Monday, December 4, 2017

Interview With Dr. Roland Ramsauer on The Horse Magazine

The early days of the Oldenburg Society: the 1940 Oldenburg stallion Fürst.
Chris Hector, publisher of The Horse Magazine, has interviewed probably hundreds of people in the equestrian community worldwide, but he says this interview - Roland Ramsauer and the Oldenburg Horse - "might just be the best breeding interview that I have ever done." 

In the article, he says, "Roland Ramsauer, at the age of 73, shows no sign of slowing down, and continues to help shape the destiny of one of Germany’s most successful studs: Sprehe." Ramsauer says be believes Sprehe is "number three of the top breeding stations."

This article should be of special interest to breeders in the US who remember Roland Ramsauer as part of the International Sporthorse Registry/Oldenburg NA team. As the key expert in ISR/Oldenburg inspections for many years, with his own way of doing things, he was influential in the development of sport horse breeding here in the US as well.

One of the most interesting aspects of this article is the changes Ramsauer has seen in several decades of involvement. One is that thirty years ago a breeder would always ask what breed a stallion was. "Today nobody asks. They all ask what is the stallion doing, they only look to the pedigree;" they don't care what the brand is.

Another very interesting change is that in the early days, the great majority of breeders in Germany were farmers "who lived on what they made from their farms." The typical model in Germany at that time was that a farmer would raise a few horses as one part of the farming operation. Their background was a knowledge of animal husbandry and breeding, and they applied it to the horse breeding operation. Today most breeders come from a profession - doctor, engineer, etc. - which provides their income. They don't start out with a farming background, and "they normally have nothing to do with horses.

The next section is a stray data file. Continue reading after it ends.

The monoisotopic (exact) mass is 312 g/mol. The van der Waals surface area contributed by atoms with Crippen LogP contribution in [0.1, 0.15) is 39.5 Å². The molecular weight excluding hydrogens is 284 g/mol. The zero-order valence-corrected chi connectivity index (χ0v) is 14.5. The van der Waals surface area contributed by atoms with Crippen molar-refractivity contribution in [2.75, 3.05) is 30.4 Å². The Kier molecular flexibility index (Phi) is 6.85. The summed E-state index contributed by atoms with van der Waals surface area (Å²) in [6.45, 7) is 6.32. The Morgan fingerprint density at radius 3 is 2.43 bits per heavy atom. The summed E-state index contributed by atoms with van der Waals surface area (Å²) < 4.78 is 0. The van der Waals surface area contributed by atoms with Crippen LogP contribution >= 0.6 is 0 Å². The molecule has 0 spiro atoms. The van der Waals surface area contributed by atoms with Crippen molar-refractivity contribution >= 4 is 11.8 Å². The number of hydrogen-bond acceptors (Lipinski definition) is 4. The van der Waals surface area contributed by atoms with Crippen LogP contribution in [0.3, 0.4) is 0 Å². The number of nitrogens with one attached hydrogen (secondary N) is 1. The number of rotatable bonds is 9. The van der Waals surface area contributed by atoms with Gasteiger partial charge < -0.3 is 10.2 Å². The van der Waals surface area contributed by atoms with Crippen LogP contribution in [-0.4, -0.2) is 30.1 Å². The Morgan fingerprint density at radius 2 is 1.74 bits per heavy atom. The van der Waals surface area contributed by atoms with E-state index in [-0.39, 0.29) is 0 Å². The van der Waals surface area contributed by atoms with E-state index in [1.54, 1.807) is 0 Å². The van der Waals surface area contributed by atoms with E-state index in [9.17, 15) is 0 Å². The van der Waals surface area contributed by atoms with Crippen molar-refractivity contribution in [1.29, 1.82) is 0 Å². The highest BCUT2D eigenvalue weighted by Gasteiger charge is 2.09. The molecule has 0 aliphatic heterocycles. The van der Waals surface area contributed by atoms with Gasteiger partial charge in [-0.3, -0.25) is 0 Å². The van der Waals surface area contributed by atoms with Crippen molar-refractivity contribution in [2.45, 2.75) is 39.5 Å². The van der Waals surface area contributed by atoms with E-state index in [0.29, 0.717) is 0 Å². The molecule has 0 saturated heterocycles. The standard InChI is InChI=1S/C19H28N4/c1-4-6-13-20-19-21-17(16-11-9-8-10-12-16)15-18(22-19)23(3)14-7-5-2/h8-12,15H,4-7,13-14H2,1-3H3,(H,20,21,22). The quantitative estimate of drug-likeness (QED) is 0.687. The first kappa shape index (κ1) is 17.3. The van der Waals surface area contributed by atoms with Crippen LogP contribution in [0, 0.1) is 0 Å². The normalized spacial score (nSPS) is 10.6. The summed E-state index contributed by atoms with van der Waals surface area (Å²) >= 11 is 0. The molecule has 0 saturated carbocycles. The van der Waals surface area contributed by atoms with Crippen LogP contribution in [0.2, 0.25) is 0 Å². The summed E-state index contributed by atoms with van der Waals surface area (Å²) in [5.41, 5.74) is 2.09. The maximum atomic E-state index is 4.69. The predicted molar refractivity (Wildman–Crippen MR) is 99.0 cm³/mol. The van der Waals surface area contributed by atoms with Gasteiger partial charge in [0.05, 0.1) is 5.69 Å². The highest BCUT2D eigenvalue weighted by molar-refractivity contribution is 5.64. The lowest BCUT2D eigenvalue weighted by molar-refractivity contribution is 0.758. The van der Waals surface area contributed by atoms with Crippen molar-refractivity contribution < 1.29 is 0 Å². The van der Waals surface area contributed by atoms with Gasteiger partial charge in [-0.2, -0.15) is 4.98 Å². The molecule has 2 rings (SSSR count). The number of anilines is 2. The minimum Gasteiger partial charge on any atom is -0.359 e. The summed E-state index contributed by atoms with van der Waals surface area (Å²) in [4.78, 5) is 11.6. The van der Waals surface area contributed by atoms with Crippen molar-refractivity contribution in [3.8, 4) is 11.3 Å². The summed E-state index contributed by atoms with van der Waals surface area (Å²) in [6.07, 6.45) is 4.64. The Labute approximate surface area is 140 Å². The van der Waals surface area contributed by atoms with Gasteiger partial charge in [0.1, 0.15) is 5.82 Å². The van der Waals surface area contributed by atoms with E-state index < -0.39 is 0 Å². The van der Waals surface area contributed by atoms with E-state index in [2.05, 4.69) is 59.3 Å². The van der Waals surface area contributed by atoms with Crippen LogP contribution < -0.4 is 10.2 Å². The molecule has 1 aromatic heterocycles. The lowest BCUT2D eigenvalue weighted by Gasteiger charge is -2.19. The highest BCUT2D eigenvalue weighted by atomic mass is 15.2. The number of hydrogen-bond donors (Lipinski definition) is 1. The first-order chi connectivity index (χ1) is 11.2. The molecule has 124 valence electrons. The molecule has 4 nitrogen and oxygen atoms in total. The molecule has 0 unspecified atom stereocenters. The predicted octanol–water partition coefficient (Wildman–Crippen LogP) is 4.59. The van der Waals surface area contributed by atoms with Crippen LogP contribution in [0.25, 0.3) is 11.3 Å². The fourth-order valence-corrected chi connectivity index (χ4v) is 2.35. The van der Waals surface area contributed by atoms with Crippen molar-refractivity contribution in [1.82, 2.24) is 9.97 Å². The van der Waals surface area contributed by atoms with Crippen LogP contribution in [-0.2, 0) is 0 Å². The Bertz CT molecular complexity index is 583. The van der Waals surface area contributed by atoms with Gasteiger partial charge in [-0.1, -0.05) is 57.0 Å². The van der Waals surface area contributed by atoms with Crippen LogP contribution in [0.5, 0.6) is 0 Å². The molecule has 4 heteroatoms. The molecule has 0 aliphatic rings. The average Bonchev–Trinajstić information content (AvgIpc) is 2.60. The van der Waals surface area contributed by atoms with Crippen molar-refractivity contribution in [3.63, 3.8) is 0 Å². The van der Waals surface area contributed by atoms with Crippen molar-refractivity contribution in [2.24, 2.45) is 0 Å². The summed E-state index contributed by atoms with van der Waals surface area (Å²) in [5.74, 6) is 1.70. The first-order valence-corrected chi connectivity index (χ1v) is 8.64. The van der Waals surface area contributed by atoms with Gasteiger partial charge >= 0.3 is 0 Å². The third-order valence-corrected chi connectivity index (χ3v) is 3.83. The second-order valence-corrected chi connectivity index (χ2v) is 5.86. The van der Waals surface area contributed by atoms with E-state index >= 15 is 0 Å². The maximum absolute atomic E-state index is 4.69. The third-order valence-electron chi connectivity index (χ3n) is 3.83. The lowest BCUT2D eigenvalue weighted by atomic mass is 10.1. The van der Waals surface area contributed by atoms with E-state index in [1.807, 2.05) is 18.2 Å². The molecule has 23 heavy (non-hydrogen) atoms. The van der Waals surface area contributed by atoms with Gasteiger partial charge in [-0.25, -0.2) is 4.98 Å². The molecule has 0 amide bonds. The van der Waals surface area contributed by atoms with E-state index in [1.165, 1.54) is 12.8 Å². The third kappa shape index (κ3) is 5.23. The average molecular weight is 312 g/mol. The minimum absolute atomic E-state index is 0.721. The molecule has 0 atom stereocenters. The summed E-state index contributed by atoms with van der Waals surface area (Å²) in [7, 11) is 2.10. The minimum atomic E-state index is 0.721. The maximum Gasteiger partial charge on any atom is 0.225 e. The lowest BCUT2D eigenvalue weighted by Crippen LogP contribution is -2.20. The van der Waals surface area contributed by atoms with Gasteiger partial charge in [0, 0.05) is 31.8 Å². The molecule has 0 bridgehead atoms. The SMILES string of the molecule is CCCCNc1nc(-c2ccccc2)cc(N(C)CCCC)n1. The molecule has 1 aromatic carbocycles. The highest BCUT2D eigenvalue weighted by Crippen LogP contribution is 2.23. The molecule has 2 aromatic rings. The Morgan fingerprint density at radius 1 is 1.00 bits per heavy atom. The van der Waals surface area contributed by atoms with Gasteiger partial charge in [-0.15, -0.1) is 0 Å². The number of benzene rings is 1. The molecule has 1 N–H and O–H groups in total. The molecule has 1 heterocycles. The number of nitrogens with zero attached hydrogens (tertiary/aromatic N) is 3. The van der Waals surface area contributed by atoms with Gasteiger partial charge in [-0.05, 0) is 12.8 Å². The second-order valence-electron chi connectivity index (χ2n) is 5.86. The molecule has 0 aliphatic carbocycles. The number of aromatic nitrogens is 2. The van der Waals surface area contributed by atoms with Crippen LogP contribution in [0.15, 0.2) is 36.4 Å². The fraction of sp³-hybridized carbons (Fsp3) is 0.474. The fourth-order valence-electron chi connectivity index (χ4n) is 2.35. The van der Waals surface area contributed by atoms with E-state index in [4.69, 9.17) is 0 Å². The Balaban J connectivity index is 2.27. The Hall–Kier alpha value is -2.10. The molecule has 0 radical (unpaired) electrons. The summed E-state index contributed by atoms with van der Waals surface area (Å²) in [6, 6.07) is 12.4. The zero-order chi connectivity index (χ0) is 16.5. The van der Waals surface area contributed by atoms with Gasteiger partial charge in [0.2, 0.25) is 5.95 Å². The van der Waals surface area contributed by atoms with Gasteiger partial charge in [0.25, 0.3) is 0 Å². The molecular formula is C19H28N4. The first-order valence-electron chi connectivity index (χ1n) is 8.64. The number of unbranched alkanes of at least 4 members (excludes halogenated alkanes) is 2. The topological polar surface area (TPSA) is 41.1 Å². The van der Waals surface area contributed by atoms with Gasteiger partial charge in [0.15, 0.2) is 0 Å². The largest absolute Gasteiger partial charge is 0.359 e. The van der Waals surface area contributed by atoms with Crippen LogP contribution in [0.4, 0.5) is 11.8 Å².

This is an interesting change, and interesting to compare to North America, where I believe we have gone in the opposite direction. We certainly had some sport horse breeders who came from a farm background, or who had experience breeding a different type of horse, like Arabians or Friesians. But we also had from the beginning quite a few breeders who were drawn to sport horse breeding, even though they had no animal husbandry background. They love the horses, and are professionals whose "real" job supported their "horse habit." 

Today in North America, we have sport horse breeders with 50 years of breeding experience. Many of our experienced breeders have been in it longer than some of the German breeders. An interesting thought.

There's a lot more, with stories about Furioso II, discussions of influential stallions, and of how Roland Ramsauer became the Oldenburg Society's breeding director based on his breeding knowledge - of cattle!

To read the full article, click here.

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